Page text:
Recently 140 Canadian Jewish academics published a letter on line opposing the adoption of the IHRA working definition of antisemitism. A slightly revised version of the letter subsequently appeared in Canada’s National Post. I’ve struggled to find the best way to express my sadness that Jewish academics would write such a letter. This post is my attempt to do that. You can find a link to the letter itself at the bottom of this article.
I’m very disappointed that Canadian Jewish academics would append their names to a statement that makes bizarre claims about the effect of the IHRA definition and its examples, and imputes to it negative objectives that are not found anywhere in its text. Rather than trying to refute the letter line by line, I am going to explain here why I believe that adopting the IHRA definition is a good thing and why this letter is not.
When a group that is subject to racist attacks tries to communicate and clarify the kind of speech and action that threatens them, drawing from their own experience over a twenty-year period, it is callous and irresponsible for others, claiming to speak as members of the same group, to undermine and delegitimize those claims by alleging that they are issued in bad faith or with an ulterior motive.
The fact that some advocates for Palestinians feel uncomfortable being told that attacks on Israel are sometimes antisemitic does not justify denouncing such claims as intended to chill or suppress Palestinian advocacy. Frankly, supporters of Palestinian advocacy seem to be very well represented and as vocal as ever in Canada’s academic realm and its media. What is almost never heard by most Canadians is the undeniable fact that sometimes people who claim to advocate for Palestinians are also promoting hatred against Jews. That’s what IHRA tells us and there is no way of refuting it, because it’s true.
The adoption of IHRA is starting to make it known that some anti-Israel advocacy is antisemitic. If you examine some of the material being put out in the name of Palestinians it is difficult to argue that this is untrue. IHRA simply makes explicit the fact that anti-Israel advocacy is sometimes antisemitic, not in theory, but in practice, and not rarely, but regularly. This has real consequences for real Jews and IHRA is a way of making this fact plain.
If Jewish advocacy organizations sometimes accuse critics of Israel or advocates of Palestinian rights of expressing antisemitic ideas, on occasions when they are not, then that is not a problem with IHRA, but with the particular claims and the particular circumstances in which they are made. These cases need to argued on their own merits. Discrediting IHRA will not make life easier for critics of Israel, but it would do real harm to Canadian Jews who want to live in an environment free of antisemitic hatred and harassment.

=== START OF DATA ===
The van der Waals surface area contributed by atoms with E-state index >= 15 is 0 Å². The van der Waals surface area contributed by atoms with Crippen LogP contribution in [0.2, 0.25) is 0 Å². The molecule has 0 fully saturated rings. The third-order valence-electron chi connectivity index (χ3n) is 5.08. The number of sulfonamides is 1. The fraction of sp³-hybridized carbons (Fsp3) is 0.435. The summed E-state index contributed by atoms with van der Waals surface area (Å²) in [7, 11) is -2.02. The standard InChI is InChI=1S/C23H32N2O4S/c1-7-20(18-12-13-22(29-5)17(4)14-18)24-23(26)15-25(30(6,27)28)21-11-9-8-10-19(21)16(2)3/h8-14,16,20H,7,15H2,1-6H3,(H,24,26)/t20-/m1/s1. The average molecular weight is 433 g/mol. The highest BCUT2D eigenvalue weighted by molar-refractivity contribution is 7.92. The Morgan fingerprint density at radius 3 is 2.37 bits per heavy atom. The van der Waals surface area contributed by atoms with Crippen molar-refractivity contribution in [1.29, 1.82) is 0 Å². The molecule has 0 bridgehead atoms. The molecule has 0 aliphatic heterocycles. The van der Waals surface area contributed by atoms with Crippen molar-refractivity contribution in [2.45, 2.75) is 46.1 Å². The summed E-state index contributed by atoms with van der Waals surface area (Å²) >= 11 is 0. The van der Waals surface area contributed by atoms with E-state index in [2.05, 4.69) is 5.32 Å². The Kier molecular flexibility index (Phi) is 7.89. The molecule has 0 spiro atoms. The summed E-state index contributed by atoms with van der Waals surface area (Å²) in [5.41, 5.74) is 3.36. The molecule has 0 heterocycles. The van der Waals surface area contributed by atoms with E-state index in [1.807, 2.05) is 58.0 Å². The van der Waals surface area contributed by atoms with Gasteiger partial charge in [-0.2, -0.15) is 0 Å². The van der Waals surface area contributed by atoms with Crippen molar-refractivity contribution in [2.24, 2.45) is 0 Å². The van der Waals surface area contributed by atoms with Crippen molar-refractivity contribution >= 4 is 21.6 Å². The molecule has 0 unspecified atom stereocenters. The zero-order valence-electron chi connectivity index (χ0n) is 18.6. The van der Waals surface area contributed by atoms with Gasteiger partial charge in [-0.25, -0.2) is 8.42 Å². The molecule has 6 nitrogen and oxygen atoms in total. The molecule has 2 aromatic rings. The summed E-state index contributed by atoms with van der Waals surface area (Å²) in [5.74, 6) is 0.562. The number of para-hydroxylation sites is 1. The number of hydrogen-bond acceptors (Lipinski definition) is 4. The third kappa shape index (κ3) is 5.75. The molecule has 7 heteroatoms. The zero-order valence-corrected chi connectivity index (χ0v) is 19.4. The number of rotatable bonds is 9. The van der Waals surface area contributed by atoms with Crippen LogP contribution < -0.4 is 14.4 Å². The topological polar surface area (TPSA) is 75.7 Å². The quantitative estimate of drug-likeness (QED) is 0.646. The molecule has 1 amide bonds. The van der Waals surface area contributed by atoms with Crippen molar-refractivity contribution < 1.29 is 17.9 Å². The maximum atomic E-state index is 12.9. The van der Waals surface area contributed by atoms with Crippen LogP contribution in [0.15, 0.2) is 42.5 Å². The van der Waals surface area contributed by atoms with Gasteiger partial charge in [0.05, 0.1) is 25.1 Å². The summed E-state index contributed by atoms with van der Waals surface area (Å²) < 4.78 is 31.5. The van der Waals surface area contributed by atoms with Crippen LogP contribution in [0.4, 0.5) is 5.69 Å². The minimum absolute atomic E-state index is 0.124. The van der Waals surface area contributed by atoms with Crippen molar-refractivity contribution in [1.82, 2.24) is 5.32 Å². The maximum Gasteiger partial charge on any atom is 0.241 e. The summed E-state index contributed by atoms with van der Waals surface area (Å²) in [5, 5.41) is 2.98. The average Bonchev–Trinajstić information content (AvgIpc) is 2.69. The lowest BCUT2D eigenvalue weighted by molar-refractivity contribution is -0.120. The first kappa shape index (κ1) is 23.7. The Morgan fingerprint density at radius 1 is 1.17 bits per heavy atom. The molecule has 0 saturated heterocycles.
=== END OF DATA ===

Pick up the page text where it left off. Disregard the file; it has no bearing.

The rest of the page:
By claiming malign intent by Jewish organizations in Canada who are fighting for the right of Jews to live and work in an environment not contaminated by hatred, this letter risks falling into the kind of depiction of sinister Jewish power that is one of the core features of antisemitism. Jewish organizations such as B’nai Brith and CIJA may take positions in support of the State of Israel with which the signatories differ, but these organizations represent a large swathe of Canadian Jewish opinion and they are operating in a legitimate capacity advocating for the views of the people they represent.
To impute sinister motives to the organs of the organized Jewish community does a grave injustice to those organizations that have the interests of Canadian Jews at heart, including the signatories of the letter advocating against the adoption of IHRA. These organizations are doing their job by advocating for the adoption of IHRA in order to protect the Jews of Canada from antisemitism. Sadly, the claim in your letter that these organizations are trying to suppress legitimate criticism of Israel by promoting IHRA, is an example of the kind of unjustified attacks on Jews that IHRA was developed to identify.
I would ask each of the signatories to this unfortunate letter to carefully read IHRA, especially the qualifying language that was purposefully added to it to ensure that nobody would take it to mean that criticism of Israel was necessarily antisemitic. I hope that you will reconsider your position and recognize that the IHRA definition is no threat to anyone’s free speech.
Moreover, anger at the policies of Israel’s government does not justify carving out an exemption for Jew hatred that is promoted in the name of Palestinian rights or that claims to be simply criticism of Israel. The impact of such thinking was found to have created a hostile atmosphere toward Jews within the UK Labour Party. It would be tragic if left leaning organizations in Canada were to go down a similar path.
Here is a link to the letter I’m discussing in this article: